Regional News of Friday, 1 November 2013
Source: Graphic Online
Angry landlords and tenants of Suhum yesterday took to the streets to demonstrate against what they described as “overwhelming and unprecedented” upward adjustment in property rate by the Suhum Municipal Assembly.
Last August, the assembly introduced a new property rate of 0.005 multiplied by the value of one’s property.
The angry demonstrators stated that the new property rate was extremely high and could compel landlords to charge higher rents, which would be difficult for ordinary families and individuals to pay.
The protest was championed by the members of the Suhum Landlords Association, who were backed by hundreds of tenants in the area.
The protesters started their march at 6 a.m. from the Suhum Overhead and went through some principal streets of the town before converging on the Suhum Municipal Assembly, where they presented their petition to the Suhum Municipal Co-ordinating Director.
Clad in red and black T-shirts, with red bands around their necks and wrists, the protestors carried placards, some of which read, “MCE, do you want tenants to sleep on the streets?”; “We will not pay the current property rate until there is a total reduction”; “Rubber stamp assembly members. Shame unto you all”, and “MCE, you are setting a bad precedent for Suhum”.
The Spokesperson for the Suhum Landlords Association, Mr Henry Kofi Akomeah, stated that the decision of the assembly to impose property rate of 0.005 for 2013 was “overwhelming and unprecedented” and called for the rate to be reduced to 0.001.
Producing property rate bill certificates to justify their action, he stated that a landlord who paid GH¢25 in 2012 was now being made to pay higher property rate, depending on how the property was valued by officials of the Land Valuation Board of the Lands Commission.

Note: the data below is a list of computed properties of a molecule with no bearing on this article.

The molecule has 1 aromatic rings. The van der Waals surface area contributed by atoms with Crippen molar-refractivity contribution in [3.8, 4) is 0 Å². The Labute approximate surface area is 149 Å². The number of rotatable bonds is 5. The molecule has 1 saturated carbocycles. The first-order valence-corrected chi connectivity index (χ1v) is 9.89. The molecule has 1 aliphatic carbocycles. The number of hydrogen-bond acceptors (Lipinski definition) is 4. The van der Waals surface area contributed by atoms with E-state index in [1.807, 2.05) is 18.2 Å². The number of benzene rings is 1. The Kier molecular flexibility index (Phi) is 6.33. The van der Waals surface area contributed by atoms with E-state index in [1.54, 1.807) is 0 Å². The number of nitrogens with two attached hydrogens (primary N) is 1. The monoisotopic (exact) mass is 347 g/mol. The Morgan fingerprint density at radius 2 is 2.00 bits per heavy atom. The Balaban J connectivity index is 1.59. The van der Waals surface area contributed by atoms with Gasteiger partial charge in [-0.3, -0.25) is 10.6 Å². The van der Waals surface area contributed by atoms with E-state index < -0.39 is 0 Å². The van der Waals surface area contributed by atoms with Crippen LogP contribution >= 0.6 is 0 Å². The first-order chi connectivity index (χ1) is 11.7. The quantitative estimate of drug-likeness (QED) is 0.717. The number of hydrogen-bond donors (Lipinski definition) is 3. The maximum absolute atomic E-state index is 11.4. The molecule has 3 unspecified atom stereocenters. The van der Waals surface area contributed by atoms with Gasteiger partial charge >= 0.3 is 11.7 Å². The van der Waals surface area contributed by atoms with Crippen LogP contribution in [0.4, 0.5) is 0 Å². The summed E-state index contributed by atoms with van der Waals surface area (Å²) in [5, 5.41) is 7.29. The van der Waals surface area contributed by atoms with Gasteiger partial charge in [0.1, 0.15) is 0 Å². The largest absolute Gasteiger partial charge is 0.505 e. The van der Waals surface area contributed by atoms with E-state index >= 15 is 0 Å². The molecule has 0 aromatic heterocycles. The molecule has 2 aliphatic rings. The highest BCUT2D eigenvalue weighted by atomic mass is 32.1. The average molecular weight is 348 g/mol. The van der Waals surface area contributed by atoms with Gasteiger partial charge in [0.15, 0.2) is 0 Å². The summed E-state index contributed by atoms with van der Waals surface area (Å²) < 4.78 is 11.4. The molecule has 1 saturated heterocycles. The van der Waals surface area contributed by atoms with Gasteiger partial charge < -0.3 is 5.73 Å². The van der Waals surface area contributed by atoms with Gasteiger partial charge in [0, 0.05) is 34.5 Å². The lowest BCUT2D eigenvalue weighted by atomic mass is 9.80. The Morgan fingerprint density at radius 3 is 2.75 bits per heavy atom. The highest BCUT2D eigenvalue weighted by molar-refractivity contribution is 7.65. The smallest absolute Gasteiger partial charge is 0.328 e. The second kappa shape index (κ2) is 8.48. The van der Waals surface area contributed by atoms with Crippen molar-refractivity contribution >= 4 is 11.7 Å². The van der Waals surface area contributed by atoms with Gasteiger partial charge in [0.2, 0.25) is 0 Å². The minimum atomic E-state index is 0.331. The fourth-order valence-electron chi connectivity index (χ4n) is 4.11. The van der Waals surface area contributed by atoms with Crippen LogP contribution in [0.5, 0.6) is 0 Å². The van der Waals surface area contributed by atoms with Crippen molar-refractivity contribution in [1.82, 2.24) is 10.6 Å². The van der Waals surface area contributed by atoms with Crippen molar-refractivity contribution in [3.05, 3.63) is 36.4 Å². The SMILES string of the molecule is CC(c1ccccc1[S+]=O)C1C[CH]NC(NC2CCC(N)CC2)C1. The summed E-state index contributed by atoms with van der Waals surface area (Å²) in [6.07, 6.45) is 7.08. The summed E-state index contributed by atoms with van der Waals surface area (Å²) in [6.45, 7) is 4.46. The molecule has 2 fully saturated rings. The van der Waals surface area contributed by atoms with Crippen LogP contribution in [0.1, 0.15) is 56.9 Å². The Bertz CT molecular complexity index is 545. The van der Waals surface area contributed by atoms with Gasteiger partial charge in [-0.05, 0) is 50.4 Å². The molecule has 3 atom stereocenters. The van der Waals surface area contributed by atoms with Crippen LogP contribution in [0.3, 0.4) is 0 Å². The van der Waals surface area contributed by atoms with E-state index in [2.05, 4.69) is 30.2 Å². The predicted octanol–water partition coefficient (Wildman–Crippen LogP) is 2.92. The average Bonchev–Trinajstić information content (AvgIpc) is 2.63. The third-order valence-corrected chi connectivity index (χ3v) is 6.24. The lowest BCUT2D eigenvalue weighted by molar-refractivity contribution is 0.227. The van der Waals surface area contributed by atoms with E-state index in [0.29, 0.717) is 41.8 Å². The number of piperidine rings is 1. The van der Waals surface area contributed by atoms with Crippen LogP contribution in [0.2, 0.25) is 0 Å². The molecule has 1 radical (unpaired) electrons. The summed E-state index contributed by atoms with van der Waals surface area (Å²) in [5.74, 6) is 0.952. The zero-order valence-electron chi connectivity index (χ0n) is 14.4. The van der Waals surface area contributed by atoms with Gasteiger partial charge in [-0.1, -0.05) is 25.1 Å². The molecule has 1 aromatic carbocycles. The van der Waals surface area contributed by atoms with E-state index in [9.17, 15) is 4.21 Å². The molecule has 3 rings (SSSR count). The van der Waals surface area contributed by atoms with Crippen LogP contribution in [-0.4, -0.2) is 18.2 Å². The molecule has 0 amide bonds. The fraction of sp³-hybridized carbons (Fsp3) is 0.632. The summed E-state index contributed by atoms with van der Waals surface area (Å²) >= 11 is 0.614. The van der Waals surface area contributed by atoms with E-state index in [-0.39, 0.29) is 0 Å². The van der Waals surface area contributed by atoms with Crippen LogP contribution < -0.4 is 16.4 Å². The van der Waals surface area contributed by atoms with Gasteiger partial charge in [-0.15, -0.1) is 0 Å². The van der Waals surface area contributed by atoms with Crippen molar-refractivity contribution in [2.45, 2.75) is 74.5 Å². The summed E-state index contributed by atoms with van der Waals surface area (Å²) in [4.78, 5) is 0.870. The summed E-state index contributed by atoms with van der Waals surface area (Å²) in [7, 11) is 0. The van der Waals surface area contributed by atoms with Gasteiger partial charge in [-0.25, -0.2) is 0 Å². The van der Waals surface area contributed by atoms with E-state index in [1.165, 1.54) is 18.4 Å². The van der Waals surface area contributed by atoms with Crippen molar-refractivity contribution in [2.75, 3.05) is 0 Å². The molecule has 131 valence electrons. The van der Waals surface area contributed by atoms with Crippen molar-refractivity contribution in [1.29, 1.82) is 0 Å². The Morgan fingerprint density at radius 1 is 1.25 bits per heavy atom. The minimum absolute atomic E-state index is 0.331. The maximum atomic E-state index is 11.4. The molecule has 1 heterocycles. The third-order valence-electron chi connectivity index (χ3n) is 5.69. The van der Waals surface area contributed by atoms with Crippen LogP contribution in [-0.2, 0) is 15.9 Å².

Making a comparison between property rate charged at Suhum and those charged in New Juaben in the Eastern Region and Ga West in the Greater Accra Region, he stated that landlords at Suhum having properties valued at GH¢10,000 would pay GH¢50 based on 0.005, unlike the 0.00085 and 0.00077 paid in the two other areas, which would be GH¢8.50 and GH¢7.70 respectively.
“Today, a landlord in Suhum with a building valued at GH¢10,000 at the base rate of 0.005 will pay more than 10 times what his counterparts in the other areas pay,” he stated.
Mr Akomeah said prior to the imposition of the huge property rate by the assembly, the executive of the Suhum Landlords Association had held a meeting with the Municipal Chief Executive, Mr Samuel Fleisher Kwarbi, who told them that the assembly had increased its property rate.
“We asked the assembly to bring down the rate but it decided to peg the rate at 0.005 and we considered that too high.
“Prior to the imposition, the assembly had assured us that it would get back to us before taking any final decision and so what it did was contrary to our expectation,” he added.
Mr Akomeah pointed out that the unpreparedness of the assembly to reduce the property rate could push the landlords to also increase their rent charges astronomically, a move that will “make renting a decent apartment expensive for the people”.
When the Daily Graphic contacted the Suhum Municipal Assembly, the Budget Analyst, Mr Ndinga Nboringyi, stated that the assembly decided to revalue property in the area in 2008, since it had previously charged unassessed property rates based on the number of rooms in a building, which he described as “unfair”.
“We had families and individuals staying in low-valued properties who paid the same rate as others occupying high-valued buildings with more rooms and that was not fair,” he stated.
He said the actual property assessment took place in 2010 and was carried out by officials of the Lands Commission in Suhum.
After the assessment, they sent the new property revaluation to the Land Valuation Office of the commission in Accra, which prepared a list of how much property rate was to be paid by landlords in Suhum.
“We later met the landlords and informed them about how the new property rate would be calculated and how much they should pay,” he stated.
“None of the landlords ever challenged the validity of the new rate until the 28-day period expired and the assembly passed the new property rate resolution,” he said.